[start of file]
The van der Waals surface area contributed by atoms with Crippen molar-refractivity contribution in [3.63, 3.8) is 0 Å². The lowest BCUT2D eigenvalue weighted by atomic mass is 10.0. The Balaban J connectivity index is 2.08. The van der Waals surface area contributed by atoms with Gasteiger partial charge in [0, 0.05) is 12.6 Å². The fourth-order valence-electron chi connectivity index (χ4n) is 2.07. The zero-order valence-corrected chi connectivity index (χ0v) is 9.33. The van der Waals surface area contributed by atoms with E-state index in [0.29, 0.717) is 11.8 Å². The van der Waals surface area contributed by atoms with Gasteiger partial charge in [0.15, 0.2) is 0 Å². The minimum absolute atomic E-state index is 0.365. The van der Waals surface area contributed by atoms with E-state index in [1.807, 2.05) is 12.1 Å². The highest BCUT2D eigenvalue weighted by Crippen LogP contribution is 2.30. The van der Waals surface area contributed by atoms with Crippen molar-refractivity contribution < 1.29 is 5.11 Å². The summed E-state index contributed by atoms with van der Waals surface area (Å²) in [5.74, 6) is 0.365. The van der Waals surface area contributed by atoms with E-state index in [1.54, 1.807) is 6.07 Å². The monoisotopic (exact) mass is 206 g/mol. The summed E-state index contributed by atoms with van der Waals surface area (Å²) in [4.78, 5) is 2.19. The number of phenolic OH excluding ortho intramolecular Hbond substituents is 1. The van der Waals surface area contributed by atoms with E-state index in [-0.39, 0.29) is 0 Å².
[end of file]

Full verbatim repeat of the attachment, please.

The van der Waals surface area contributed by atoms with Crippen molar-refractivity contribution in [3.63, 3.8) is 0 Å². The lowest BCUT2D eigenvalue weighted by atomic mass is 10.0. The Balaban J connectivity index is 2.08. The van der Waals surface area contributed by atoms with Gasteiger partial charge in [0, 0.05) is 12.6 Å². The fourth-order valence-electron chi connectivity index (χ4n) is 2.07. The zero-order valence-corrected chi connectivity index (χ0v) is 9.33. The van der Waals surface area contributed by atoms with E-state index in [0.29, 0.717) is 11.8 Å². The van der Waals surface area contributed by atoms with Gasteiger partial charge in [0.15, 0.2) is 0 Å². The minimum absolute atomic E-state index is 0.365. The van der Waals surface area contributed by atoms with E-state index in [1.807, 2.05) is 12.1 Å². The highest BCUT2D eigenvalue weighted by Crippen LogP contribution is 2.30. The van der Waals surface area contributed by atoms with Crippen molar-refractivity contribution < 1.29 is 5.11 Å². The summed E-state index contributed by atoms with van der Waals surface area (Å²) in [5.74, 6) is 0.365. The van der Waals surface area contributed by atoms with E-state index in [1.54, 1.807) is 6.07 Å². The monoisotopic (exact) mass is 206 g/mol. The summed E-state index contributed by atoms with van der Waals surface area (Å²) in [4.78, 5) is 2.19. The number of phenolic OH excluding ortho intramolecular Hbond substituents is 1. The van der Waals surface area contributed by atoms with E-state index in [-0.39, 0.29) is 0 Å².